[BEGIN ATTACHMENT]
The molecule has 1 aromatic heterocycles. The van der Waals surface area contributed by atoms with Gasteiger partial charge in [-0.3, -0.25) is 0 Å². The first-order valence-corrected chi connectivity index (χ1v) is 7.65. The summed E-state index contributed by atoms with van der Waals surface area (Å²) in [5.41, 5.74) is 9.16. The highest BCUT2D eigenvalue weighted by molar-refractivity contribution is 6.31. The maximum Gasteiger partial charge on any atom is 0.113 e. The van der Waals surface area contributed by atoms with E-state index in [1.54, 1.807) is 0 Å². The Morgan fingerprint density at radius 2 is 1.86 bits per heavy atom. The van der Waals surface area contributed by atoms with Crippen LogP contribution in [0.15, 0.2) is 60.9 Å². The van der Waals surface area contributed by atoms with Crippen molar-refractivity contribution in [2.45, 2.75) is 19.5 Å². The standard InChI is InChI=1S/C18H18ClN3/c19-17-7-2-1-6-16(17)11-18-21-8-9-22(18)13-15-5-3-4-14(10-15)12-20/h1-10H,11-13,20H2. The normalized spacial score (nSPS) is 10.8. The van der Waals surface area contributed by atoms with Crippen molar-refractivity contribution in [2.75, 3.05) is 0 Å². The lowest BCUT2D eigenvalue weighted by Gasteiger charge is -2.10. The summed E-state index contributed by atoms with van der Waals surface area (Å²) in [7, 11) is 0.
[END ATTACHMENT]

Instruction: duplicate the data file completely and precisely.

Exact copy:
The molecule has 1 aromatic heterocycles. The van der Waals surface area contributed by atoms with Gasteiger partial charge in [-0.3, -0.25) is 0 Å². The first-order valence-corrected chi connectivity index (χ1v) is 7.65. The summed E-state index contributed by atoms with van der Waals surface area (Å²) in [5.41, 5.74) is 9.16. The highest BCUT2D eigenvalue weighted by molar-refractivity contribution is 6.31. The maximum Gasteiger partial charge on any atom is 0.113 e. The van der Waals surface area contributed by atoms with E-state index in [1.54, 1.807) is 0 Å². The Morgan fingerprint density at radius 2 is 1.86 bits per heavy atom. The van der Waals surface area contributed by atoms with Crippen LogP contribution in [0.15, 0.2) is 60.9 Å². The van der Waals surface area contributed by atoms with Crippen molar-refractivity contribution in [2.45, 2.75) is 19.5 Å². The standard InChI is InChI=1S/C18H18ClN3/c19-17-7-2-1-6-16(17)11-18-21-8-9-22(18)13-15-5-3-4-14(10-15)12-20/h1-10H,11-13,20H2. The normalized spacial score (nSPS) is 10.8. The van der Waals surface area contributed by atoms with Crippen molar-refractivity contribution in [2.75, 3.05) is 0 Å². The lowest BCUT2D eigenvalue weighted by Gasteiger charge is -2.10. The summed E-state index contributed by atoms with van der Waals surface area (Å²) in [7, 11) is 0.